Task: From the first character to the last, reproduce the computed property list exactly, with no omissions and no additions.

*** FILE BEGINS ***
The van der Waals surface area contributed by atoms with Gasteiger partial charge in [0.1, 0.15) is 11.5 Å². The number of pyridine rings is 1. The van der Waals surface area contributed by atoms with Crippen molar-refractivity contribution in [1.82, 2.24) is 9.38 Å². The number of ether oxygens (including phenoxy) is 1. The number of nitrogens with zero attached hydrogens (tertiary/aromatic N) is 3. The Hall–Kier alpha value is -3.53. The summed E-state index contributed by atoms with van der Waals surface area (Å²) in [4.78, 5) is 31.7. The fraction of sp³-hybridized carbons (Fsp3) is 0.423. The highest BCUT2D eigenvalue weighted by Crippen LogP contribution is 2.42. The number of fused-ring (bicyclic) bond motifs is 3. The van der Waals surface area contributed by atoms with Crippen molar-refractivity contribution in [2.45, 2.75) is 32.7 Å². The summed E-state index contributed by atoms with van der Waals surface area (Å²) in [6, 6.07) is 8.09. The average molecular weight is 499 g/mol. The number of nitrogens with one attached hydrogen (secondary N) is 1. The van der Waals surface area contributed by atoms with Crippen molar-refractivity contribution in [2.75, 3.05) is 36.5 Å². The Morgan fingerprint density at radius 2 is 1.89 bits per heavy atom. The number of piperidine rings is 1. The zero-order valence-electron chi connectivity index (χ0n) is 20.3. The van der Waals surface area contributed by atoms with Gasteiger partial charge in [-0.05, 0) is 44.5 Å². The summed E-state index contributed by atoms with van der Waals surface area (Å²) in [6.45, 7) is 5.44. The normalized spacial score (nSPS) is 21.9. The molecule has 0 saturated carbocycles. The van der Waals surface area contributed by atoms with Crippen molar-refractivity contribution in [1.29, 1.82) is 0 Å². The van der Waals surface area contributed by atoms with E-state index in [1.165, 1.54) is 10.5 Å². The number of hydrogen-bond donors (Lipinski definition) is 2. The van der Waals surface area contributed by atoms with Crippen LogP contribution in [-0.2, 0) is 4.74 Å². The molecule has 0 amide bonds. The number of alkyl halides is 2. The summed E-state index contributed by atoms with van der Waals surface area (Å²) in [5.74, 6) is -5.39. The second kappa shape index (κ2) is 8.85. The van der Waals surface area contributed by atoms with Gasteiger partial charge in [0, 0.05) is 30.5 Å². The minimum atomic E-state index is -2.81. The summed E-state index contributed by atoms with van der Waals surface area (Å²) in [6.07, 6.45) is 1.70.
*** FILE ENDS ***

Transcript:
The van der Waals surface area contributed by atoms with Gasteiger partial charge in [0.1, 0.15) is 11.5 Å². The number of pyridine rings is 1. The van der Waals surface area contributed by atoms with Crippen molar-refractivity contribution in [1.82, 2.24) is 9.38 Å². The number of ether oxygens (including phenoxy) is 1. The number of nitrogens with zero attached hydrogens (tertiary/aromatic N) is 3. The Hall–Kier alpha value is -3.53. The summed E-state index contributed by atoms with van der Waals surface area (Å²) in [4.78, 5) is 31.7. The fraction of sp³-hybridized carbons (Fsp3) is 0.423. The highest BCUT2D eigenvalue weighted by Crippen LogP contribution is 2.42. The number of fused-ring (bicyclic) bond motifs is 3. The van der Waals surface area contributed by atoms with Crippen molar-refractivity contribution in [2.45, 2.75) is 32.7 Å². The summed E-state index contributed by atoms with van der Waals surface area (Å²) in [6, 6.07) is 8.09. The average molecular weight is 499 g/mol. The number of nitrogens with one attached hydrogen (secondary N) is 1. The van der Waals surface area contributed by atoms with Crippen molar-refractivity contribution in [2.75, 3.05) is 36.5 Å². The Morgan fingerprint density at radius 2 is 1.89 bits per heavy atom. The number of piperidine rings is 1. The zero-order valence-electron chi connectivity index (χ0n) is 20.3. The van der Waals surface area contributed by atoms with Gasteiger partial charge in [-0.05, 0) is 44.5 Å². The summed E-state index contributed by atoms with van der Waals surface area (Å²) in [6.45, 7) is 5.44. The normalized spacial score (nSPS) is 21.9. The molecule has 0 saturated carbocycles. The van der Waals surface area contributed by atoms with Crippen molar-refractivity contribution in [1.29, 1.82) is 0 Å². The van der Waals surface area contributed by atoms with E-state index in [1.165, 1.54) is 10.5 Å². The number of hydrogen-bond donors (Lipinski definition) is 2. The van der Waals surface area contributed by atoms with Crippen LogP contribution in [-0.2, 0) is 4.74 Å². The molecule has 0 amide bonds. The number of alkyl halides is 2. The summed E-state index contributed by atoms with van der Waals surface area (Å²) in [5.74, 6) is -5.39. The second kappa shape index (κ2) is 8.85. The van der Waals surface area contributed by atoms with Gasteiger partial charge in [0, 0.05) is 30.5 Å². The minimum atomic E-state index is -2.81. The summed E-state index contributed by atoms with van der Waals surface area (Å²) in [6.07, 6.45) is 1.70.